Hidden Panels: ‘Venom’

The cover of volume 1 of "Venom" (2018) by Donny Cates is pictured. via Goodreads

Welcome back, gang. Living in the age of the coronavirus can be tricky and, despite it all, we at The Tufts Daily remain dedicated to bringing you content that will inform and entertain you during this turbulent time. With that in mind, I’m proud to announce the return of my first-year passion project, “Hidden Panels: The Best Comics You Aren’t Reading” as a semi-regular fixture in the arts department. Without any further pomp or circumstance, let’s dive headfirst into the book de jour: Volume 1 of Donny Cates’ 2018 ongoing series from Marvel Comics, “Venom.”

Starring the titular Spider-Man baddie turned anti-hero (and recent movie star), “Venom” is a unique bend on the character, taking him to new heights of storytelling and mythology which elevates the experience from a simple action romp to a thoughtful mystery spanning centuries and lightyears.

Writer Donny Cates is no slouch when it comes to telling sprawling cosmic epics, as was seen in his previous series, “Thanos” (2018). Cates has a knack for conjuring storytelling beats that are every bit as thoughtful as they are, well, awesome. Take, for instance, Venom’s newfound ability to sprout wings and fly, or the revelation of a secret government initiative to give the same alien suit that gives Venom his powers to soldiers during the Vietnam war. These moments could seem cheesy or tacked on in the hands of a lesser writer, but Cates doesn’t waste a single panel; his plan is clear, his plotting is consistent and his pacing is sublime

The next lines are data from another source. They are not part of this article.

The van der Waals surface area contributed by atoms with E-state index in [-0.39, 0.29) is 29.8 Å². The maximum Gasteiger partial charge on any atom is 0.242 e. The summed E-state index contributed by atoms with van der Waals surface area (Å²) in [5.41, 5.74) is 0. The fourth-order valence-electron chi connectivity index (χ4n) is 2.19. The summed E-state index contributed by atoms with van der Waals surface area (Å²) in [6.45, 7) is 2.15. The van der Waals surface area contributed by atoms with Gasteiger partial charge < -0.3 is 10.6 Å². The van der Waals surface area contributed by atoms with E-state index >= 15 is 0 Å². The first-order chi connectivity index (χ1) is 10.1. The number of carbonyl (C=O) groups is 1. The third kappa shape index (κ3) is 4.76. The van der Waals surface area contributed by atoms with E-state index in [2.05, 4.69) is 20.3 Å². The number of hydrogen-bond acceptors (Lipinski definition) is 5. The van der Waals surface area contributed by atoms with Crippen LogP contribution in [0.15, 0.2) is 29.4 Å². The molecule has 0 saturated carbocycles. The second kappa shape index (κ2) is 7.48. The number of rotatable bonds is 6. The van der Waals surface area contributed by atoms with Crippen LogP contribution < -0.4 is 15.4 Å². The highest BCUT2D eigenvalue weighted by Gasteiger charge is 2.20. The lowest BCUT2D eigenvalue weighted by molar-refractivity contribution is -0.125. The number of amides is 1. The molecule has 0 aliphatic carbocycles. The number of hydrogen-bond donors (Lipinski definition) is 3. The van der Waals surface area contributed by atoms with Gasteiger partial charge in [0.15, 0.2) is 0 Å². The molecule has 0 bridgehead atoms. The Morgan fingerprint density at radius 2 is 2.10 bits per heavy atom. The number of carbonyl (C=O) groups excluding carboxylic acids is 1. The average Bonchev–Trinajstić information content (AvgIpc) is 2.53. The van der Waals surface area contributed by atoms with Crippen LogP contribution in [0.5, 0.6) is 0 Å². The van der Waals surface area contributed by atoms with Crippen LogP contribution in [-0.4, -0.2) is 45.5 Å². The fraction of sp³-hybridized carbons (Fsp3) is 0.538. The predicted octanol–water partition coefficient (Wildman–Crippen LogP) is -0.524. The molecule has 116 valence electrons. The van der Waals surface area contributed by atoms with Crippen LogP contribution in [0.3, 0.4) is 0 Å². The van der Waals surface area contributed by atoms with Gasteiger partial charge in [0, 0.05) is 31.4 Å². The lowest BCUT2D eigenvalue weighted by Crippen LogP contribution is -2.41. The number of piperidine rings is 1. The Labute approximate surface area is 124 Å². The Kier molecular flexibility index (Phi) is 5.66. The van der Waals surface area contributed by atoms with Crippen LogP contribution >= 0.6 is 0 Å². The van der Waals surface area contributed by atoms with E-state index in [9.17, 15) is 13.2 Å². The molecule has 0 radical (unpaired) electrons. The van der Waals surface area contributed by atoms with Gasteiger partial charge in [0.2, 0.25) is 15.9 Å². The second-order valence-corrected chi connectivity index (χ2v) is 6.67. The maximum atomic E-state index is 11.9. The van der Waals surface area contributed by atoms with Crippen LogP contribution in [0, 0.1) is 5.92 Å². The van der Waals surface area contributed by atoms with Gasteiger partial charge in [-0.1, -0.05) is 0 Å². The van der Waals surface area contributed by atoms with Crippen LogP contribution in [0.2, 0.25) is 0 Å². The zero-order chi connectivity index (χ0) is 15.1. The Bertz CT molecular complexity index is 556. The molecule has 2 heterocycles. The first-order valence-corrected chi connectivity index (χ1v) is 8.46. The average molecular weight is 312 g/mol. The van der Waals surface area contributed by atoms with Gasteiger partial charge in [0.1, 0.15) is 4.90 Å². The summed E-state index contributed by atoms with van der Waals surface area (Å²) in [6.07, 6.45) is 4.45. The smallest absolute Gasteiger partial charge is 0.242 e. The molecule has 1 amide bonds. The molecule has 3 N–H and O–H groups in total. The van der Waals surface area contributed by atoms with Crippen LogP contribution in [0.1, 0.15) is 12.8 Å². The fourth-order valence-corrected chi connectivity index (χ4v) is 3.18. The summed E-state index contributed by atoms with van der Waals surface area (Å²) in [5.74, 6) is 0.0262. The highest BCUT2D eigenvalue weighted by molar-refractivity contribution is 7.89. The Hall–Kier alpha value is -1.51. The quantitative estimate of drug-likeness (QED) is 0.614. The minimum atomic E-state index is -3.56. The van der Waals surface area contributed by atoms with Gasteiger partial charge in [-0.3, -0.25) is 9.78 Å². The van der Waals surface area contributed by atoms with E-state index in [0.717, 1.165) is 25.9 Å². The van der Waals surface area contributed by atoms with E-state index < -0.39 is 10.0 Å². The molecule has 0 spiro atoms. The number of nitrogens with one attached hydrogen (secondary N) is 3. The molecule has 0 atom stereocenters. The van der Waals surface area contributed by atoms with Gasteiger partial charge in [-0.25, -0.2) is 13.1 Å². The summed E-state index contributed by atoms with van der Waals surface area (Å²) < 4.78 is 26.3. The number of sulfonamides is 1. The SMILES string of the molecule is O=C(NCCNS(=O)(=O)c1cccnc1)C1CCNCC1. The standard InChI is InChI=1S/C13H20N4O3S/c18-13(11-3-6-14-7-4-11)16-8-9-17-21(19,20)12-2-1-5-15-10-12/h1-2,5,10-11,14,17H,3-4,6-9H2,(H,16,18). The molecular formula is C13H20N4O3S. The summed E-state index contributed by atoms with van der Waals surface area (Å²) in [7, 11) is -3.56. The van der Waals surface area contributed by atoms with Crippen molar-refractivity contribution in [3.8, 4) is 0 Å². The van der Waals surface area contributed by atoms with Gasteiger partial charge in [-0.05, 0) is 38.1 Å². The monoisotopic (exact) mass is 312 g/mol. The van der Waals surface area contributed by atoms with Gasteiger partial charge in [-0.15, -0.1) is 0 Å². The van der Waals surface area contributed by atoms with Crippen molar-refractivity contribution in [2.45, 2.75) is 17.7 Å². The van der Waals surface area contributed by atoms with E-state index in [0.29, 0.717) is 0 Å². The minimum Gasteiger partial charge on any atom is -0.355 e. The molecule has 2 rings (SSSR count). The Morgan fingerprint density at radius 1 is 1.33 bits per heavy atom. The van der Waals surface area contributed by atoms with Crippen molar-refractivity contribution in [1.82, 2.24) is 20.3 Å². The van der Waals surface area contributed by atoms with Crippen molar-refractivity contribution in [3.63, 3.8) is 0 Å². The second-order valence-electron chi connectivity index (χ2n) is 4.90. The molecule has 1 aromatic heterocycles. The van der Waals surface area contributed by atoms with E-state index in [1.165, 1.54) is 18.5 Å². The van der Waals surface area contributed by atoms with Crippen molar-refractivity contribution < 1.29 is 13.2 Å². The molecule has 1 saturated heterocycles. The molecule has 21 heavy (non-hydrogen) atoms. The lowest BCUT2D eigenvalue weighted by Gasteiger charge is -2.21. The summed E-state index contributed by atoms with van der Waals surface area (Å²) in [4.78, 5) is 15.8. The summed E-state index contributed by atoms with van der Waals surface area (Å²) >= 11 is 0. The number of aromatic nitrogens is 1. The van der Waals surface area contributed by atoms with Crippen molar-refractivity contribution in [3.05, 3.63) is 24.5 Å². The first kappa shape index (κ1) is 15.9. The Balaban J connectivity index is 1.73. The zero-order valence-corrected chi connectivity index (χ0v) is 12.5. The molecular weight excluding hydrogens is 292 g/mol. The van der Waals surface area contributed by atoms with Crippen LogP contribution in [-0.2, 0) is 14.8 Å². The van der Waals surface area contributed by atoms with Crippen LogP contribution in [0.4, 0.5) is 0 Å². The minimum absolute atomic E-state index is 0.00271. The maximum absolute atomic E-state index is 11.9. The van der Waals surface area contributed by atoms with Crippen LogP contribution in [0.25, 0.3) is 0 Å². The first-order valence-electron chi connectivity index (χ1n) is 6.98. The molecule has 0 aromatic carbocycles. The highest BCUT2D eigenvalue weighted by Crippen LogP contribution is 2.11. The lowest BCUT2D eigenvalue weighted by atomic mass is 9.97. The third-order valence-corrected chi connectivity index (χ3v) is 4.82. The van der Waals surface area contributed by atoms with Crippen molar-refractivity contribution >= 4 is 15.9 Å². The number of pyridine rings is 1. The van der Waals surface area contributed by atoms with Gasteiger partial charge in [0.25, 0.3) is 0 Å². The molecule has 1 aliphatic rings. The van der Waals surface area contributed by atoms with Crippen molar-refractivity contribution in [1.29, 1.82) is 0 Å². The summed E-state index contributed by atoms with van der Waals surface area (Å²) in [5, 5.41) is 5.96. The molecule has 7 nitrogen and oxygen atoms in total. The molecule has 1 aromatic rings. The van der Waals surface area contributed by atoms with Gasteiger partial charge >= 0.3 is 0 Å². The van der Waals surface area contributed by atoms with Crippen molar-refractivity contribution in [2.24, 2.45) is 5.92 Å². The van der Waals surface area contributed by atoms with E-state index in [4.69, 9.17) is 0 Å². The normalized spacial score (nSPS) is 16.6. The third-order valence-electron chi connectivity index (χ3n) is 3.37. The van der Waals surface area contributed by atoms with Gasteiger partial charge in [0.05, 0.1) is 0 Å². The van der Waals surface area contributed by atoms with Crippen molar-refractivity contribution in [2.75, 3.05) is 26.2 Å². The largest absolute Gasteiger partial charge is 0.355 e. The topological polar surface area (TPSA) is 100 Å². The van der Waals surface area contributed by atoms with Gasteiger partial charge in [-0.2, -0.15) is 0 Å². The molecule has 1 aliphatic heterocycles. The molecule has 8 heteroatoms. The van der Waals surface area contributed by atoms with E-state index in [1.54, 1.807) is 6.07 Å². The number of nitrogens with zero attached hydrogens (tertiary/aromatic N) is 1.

Let’s not forget the contributions of the art team: penciler Ryan Stegman, inker JP Mayer and color artist Frank Martin. The imagery in “Venom” is nothing short of sinister, a shadow heavy book dealing primarily in a color palette focused on black and red. Since the story takes place over the course of one long, stormy night in New York City, the art team finds unique ways to light the scenes, often illuminating the settings with fire or lighting that gives the rain-soaked streets a horror-movie aesthetic that adds to the book’s dread. The black suit, or “symbiote,” that gives Venom his abilities is appropriately fluid and the illustrations give it a feeling less like water and more like animated paste, at times you can almost feel the movement and could imagine the black mass oozing right off the page.

The first volume of “Venom” is a stellar reinvention of a fan-favorite character that feels slick as can be and is so much fun to read. The book can be found as a single graphic novel or in a 12 issue collection bundled with the second volume (which I also highly recommend) as “Venom by Donny Cates Volume 1.” Until next time, stay safe, and get busy living.


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